ELKHART — When Jim Rogers speaks at the inaugural RV Power Breakfast next month at the RV/MH Hall of Fame, he plans to share good news for the Elkhart-based RV industry.
The chairman of Kampgrounds of America sees a huge potential for growth in the RV market.
“What’s important for us all to realize is we have just scratched the surface. When you go through a capacity reduction that’s happened in the last five years, when you have to let people go ... I think we’re stronger together than apart, and by bringing the three sectors of the manufacturer, the dealer and the campground together we can optimize the potential that exists within the north American marketplace,” said Rogers in a phone interview Monday, April 15.
“It’s bigger than the assembly line. You have a community there that needs to see some hope and some opportunity for the future,” and Rogers believes Elkhart County has that hope and opportunity in the RV industry.
Rogers is chairman and chief executive officer of KOA, which owns 26 campgrounds and works with franchisees who run another 461 campgrounds in the U.S. and Canada.
When he got the invitation to speak at the power breakfast, he jumped at the opportunity, and he credits Sherman Goldenberg, publisher of industry publication RV Business, with a great idea.“It’s quite the accomplishment because Sherman to me kind of represents the United Nations of the RV world. He brings all the different components together, which I think is one of the things exciting to us,” said Rogers. “The campground sector hasn’t had a lot of engagement with the manufacturers or the dealers,” even though the campgrounds end up as the proving ground for many of the RVs made in the Elkhart County area.
If manufacturers, dealers and campgrounds work together, “there’s so much opportunity,” he said. Campgrounds and dealers share similar geographic areas, and campgrounds provide an automatic audience for dealers and manufacturers for people interested in the lifestyle that recreational vehicles serve, he said. “There’s a lifestyle and this is a chance to accelerate that,” Rogers said.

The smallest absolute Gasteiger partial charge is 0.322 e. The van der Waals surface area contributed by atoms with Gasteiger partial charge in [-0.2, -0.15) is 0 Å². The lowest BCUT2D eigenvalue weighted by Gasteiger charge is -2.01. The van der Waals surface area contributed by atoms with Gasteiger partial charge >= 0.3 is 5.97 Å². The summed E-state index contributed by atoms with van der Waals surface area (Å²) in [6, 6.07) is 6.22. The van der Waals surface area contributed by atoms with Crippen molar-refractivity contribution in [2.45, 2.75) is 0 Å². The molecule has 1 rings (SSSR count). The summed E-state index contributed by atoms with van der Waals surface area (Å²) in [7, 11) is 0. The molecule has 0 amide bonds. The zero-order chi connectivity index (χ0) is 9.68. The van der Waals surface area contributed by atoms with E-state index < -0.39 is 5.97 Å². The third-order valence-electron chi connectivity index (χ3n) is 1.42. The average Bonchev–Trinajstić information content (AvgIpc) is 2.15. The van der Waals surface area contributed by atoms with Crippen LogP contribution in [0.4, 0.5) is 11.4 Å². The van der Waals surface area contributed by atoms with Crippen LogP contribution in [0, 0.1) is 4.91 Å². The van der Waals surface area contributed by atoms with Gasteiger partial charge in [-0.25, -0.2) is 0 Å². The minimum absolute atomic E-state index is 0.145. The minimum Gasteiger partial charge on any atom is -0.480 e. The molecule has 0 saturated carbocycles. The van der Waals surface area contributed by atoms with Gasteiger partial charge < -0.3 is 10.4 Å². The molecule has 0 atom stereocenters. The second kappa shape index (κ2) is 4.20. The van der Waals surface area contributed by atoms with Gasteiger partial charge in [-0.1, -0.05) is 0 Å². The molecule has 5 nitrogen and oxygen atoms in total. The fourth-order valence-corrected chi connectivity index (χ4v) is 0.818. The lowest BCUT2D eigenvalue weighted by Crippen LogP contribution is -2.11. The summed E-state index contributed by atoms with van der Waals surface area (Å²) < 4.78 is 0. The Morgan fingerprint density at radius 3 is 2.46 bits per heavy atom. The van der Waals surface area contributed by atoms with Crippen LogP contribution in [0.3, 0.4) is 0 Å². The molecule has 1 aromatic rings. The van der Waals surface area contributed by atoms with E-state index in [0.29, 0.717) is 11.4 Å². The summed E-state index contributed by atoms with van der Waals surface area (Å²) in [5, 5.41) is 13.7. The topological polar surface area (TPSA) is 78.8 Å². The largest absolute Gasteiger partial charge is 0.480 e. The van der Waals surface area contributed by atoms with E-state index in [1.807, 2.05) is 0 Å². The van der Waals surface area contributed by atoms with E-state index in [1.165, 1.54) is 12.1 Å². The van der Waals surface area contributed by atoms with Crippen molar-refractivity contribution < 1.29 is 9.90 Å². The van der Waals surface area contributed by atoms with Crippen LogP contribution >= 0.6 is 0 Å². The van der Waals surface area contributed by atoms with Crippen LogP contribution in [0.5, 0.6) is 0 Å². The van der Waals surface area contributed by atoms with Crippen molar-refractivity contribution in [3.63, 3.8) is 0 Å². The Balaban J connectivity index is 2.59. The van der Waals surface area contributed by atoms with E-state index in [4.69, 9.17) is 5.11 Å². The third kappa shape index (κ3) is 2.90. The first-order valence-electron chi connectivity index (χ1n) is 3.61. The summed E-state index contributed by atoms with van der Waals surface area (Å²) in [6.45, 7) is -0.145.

“We have a huge opportunity in the fact that 15 percent of Americans camp. There’s so many people that don’t camp, 85 percent. How do we get more people into this opportunity?
“There’s a diversity consideration that we have not had a real effective way to reach Asians, African Americans, Latinos. The population’s changing dramatically in this country and we have to put our heads together as an industry to figure out how to serve that. That’s growth potential. Imagine where we can go,” Rogers said.
In fact, the industry’s Go RVing campaign is working to expand into the Latino market, hoping the RV lifestyle will appeal to the strong family culture of that market, according to the Recreation Vehicle Industry Association.
Rogers said over the years he’s seen a more diverse crowd coming to KOA sites. Many come stay at cabins or park-model trailers, which KOA calls deluxe-model cabins. Rogers said that while some in the RV industry dismiss those campers as unlikely to become RV owners, “the people who are in those units may be first timers, and they tend to be a diverse segment. There’s an entry point to get them to hospitality, and we’re saying, ‘Hey, maybe you’d like the lifestyle,’” he said.
He looks forward to getting together with the broader RV industry at the breakfast May 9, and said while it’s great, “it’s just a start. We need to make sure there are follow-up meetings and discussions,” he said.
Goldenberg said he hopes to see that happen and wants the event become an annual gathering.